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Life sometimes throws unexpected events our way that can drive you into debt. Job loss, medical bills, and divorce, can all put a significant damper on your financial life. Once you’re in too deep, it may feel like you can’t get out. That’s when bankruptcy may be a solution to getting back on track.

When you’re in a situation like this, it can make sense to explore debt relief options. Examples of debt relief options include:

Consider personal bankruptcies as a last resort debt relief option. When you file, all your debts are forgiven (with some exceptions). You may be giving up your most valuable assets, not to mention you could find it tough to obtain credit for up to seven years. The Bankruptcy and Insolvency Act governs all the federal laws around Bankruptcy. That along with the regulations upheld by the province or territory in which you reside will determine how bankruptcy unfolds for you.

Let’s take a closer look at what filing for bankruptcy means and whether it makes sense for you.

What is bankruptcy?

Filing for bankruptcy is a legal process that affects many different parts of your life. The cost of filing is high, and your credit is negatively affected for many years. Due to the many financial and economic effects it has on an applicant, bankruptcy is considered the last option. However, this is still a viable decision for many people due to various reasons. Even with all the negative effects of bankruptcy, its ability to let filers move forward with their life and get out of debt, makes it worth considering.

How does bankruptcy work?

Bankruptcy allows you to be discharged from a large portion of your debt. There are three different ways to go through the legal process of filing:

  • Voluntary Assignment: If you are insolvent, you can choose to make an assignment of your assets.
  • Involuntary Assignment: A creditor can file a petition in a provincial court for a receiving order against a debtor’s assets. This is also called being petitioned into bankruptcy.
  • Deemed Bankruptcy: This happens when a debtor starts the insolvency process but is unable to fulfil the requirements for filing a Division I proposal under the Bankruptcy and Insolvency Act, or if they are unable to commit to the provisions of the filed and accepted proposal.

Bankruptcy and mental health

If you’re considering filing for bankruptcy, know you’re not alone. In 2022, 103,586 insolvencies were filed with the Office of the Superintendent of Bankruptcy (OSB). For a lot of people, this may be the only viable solution at that point. 

There is increasing acceptance and understanding for people dealing with bankruptcy. With the rising cost of living, and wages not keeping up with inflation, people find it hard to keep up with their debts. There is no singular “type” of people or reason why people end up filing for bankruptcy. In reality, many people who file actually have a decent income, but end up in heavy debt over a period of time.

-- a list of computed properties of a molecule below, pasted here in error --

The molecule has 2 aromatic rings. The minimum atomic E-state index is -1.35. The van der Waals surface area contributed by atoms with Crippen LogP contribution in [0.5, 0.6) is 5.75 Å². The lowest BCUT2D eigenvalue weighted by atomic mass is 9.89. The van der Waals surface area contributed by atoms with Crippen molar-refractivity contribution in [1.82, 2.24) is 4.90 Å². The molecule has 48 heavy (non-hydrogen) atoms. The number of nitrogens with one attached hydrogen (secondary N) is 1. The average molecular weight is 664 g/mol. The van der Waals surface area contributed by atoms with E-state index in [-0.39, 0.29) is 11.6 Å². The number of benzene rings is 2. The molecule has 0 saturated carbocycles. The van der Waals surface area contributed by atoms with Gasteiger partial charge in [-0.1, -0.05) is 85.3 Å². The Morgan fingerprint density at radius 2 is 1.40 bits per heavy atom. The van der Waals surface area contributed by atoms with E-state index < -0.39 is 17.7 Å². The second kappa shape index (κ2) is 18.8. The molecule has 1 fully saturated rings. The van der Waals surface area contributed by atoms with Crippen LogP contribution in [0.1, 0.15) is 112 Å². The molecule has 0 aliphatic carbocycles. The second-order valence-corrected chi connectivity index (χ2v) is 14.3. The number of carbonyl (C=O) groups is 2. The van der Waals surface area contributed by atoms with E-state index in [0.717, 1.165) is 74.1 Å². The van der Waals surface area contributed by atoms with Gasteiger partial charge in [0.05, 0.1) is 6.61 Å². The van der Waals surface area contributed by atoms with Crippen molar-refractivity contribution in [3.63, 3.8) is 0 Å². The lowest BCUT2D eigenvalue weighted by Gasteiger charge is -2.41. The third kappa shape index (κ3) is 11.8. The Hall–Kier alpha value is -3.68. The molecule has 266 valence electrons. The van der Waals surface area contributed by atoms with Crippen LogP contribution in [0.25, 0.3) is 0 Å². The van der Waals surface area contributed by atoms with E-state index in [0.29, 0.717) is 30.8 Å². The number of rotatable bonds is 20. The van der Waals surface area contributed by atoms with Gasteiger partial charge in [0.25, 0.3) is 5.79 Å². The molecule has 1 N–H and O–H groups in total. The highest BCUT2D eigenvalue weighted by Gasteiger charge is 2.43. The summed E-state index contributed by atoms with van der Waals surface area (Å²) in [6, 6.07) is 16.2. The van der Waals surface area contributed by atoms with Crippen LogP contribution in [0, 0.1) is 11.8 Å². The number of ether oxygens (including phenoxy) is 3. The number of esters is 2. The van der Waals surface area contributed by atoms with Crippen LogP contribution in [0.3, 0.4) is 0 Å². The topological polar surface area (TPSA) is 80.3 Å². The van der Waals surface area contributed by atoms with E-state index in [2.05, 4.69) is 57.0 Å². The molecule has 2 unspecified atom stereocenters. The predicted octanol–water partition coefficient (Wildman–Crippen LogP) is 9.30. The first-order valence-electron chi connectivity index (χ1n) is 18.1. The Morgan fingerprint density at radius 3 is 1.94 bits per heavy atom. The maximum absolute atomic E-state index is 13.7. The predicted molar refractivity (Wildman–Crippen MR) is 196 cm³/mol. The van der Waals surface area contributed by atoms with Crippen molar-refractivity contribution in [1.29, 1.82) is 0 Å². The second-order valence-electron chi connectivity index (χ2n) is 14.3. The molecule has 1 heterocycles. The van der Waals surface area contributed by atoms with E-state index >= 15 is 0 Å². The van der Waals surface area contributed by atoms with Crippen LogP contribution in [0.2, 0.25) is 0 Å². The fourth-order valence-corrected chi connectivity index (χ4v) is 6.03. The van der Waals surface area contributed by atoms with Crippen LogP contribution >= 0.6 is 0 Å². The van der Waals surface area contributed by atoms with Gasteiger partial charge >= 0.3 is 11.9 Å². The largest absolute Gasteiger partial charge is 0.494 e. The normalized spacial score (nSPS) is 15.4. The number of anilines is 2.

Getting out of debt can improve your life in many ways, including mental health. Bankruptcy is just one of the ways to reach that point of being debt-free and starting to rebuild your life. It might take longer to rebuild your credit, but it is still better than facing collection calls or wage garnishment. You get a clean slate and peace of mind, and that is a great improvement from a mental wellness perspective as well. 

Bankruptcy’s effects on your credit

One of the reasons bankruptcy is considered a last resort is its harsh negative effect on your credit score. Once approved, a low R9 rating is added to your credit report. This is why, before moving forward, It is advisable to consider whether other debt solutions like debt management or debt settlement are a better fit for you. 

Duration of effect

The first time you file for bankruptcy, this rating stays on your credit report for up to 7 years. Any future filings after that would keep this rating on your credit report for 14 years.

How to rebuild your credit

The good news is that there are different ways to start rebuilding your credit:

  • Living within your means is an important first step. Set a budget, and stick to it as much as possible.
  • Start building up an emergency fund to avoid relying on debt again.
  • Pay all your bills on time, like your phone and utility bills. This shows lenders that you are reliable and pay your dues.
  • Get a secured credit card to help build up a history. This shows proof of your “creditworthiness”. 

Over time, these will positively affect your credit. By the time the R9 rating is off your credit report, you may be on your way to a good credit score!

How much does bankruptcy cost?

Financial costs

There is no upfront cost for filing for bankruptcy. Your consultation with the Licensed Insolvency Trustee (LIT) will be free. They will also evaluate your finances and recommend a course of action that may be the right fit for you. 

  • If you choose to file, you will need to pay some fees. Administrative fees and expenses come to a minimum of $1,800. This fee is normally taken from the funds earned from the liquidation of assets.